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Google, Facebook, Starbucks etc

Google, Facebook, Starbucks etc

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Beware Awful/Jokey Clients 

When I give a few clients their year end accounts showing how much Corporation tax is due, I normally get the following reply 

"Can't we do something about this amount? I'm sure Google, Facebook etc don't pay that much"

I normally jokingly reply (depending on client) "Why don't you hire Google, Facebook etc accountant then?"

Nothing annoys me more than what is going on with Google at the moment because it makes the small accountancy practice appear bad to their small limited company clients as to why we can't lower their corporation tax bill for them. 

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Portia profile image
By Portia Nina Levin
27th Jan 2016 13:18

What you mean because your clients are based in the UK?

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By Pelican
27th Jan 2016 13:20

 Most Clients don't see it

 Most Clients don't see it like that. 

 

They just Hear/Read the headlines that these big corporation companies are not paying the amount of tax they should be. 

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By carlh
27th Jan 2016 13:36

required

Pelican wrote:

 Most Clients don't see it like that. 

 

They just Hear/Read the headlines that these big corporation companies are paying the amount of tax they ARE REQUIRED BY LAW TO PAY.

fixed it for you.

quit whining those companies employ 100,000s of people who otherwise would be sucking on the govenments teets[***].

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RLI
By lionofludesch
28th Jan 2016 17:06

Accountants Fees

Pelican wrote:

 Most Clients don't see it like that. 

 

They just Hear/Read the headlines that these big corporation companies are not paying the amount of tax they should be. 

Ask them if they want Facebook/Starbucks/Google's accountancy fees as well.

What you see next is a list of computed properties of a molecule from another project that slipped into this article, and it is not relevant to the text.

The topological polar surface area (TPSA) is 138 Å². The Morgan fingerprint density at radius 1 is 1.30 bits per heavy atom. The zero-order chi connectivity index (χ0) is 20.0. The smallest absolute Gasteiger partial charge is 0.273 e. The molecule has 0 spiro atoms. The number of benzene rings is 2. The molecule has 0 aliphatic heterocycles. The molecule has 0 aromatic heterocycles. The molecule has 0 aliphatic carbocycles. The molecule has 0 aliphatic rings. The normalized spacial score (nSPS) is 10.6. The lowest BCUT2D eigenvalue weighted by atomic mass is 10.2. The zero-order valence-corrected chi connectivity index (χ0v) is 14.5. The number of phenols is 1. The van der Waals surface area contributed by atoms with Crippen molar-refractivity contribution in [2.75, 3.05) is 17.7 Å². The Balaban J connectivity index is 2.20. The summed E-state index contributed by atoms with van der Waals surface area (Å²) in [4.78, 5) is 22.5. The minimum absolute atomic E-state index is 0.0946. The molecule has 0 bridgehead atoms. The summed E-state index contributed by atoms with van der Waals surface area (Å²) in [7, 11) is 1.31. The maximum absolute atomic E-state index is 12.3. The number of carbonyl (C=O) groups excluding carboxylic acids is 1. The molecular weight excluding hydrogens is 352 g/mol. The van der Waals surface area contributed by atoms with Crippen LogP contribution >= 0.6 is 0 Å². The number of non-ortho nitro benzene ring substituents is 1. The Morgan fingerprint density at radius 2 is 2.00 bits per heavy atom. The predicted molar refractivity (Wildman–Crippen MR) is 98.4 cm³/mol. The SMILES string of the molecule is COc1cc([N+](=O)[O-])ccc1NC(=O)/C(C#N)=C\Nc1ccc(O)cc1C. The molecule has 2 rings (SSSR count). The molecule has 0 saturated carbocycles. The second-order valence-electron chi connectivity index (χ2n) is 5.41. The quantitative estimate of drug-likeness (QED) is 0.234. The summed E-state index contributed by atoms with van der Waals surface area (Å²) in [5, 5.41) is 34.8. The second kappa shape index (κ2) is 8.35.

That'll eliminate their tax bill without any jiggery-pokery.

Maybe that's how Facebook/Starbucks/Google do it ..........................

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Portia profile image
By Portia Nina Levin
27th Jan 2016 13:24

Yes. But you encouraged their ignorance with your choke

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By cheekychappy
27th Jan 2016 14:03

CarlH, Google generates revenues attributable to the UK of $5.6bn whilst employing approx. 5000 employees in the UK. They have a worldwide head count of approx. 55,000.

 

As I mentioned on the 9am lowdown, if I was a Google shareholder I would be miffed that they have volunteered to pay "tax" in the UK that isn't legally due.

I think political pressure to collect tax revenues should not overrule the law. A very dangerous road to go down.

 

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By carlh
27th Jan 2016 15:06

I may have

over egged the employee numbers but those 3 companies it would be a lot,

and for once I am in complete agreement with you cheeky.

"I think political pressure to collect tax revenues should not overrule the law. A very dangerous road to go down".   and yet it has started to happen. 

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Stepurhan
By stepurhan
27th Jan 2016 15:38

Rephrasing

I would phrase it differently. The way you've said it almost makes it sound like it could be done for them, but you aren't capable of doing it. Even if you are saying it jokingly, you risk giving the wrong impression.

Whilst not saying Facebook et al are doing anything illegal I think the number of people they employ is irrelevant to the argument. Effectively you are saying that such companies should be able to blackmail the government (if you change the rules to make us pay more tax, we'll take our jobs elsewhere). That would be as wrong as companies being forced to pay amounts that aren't legally due.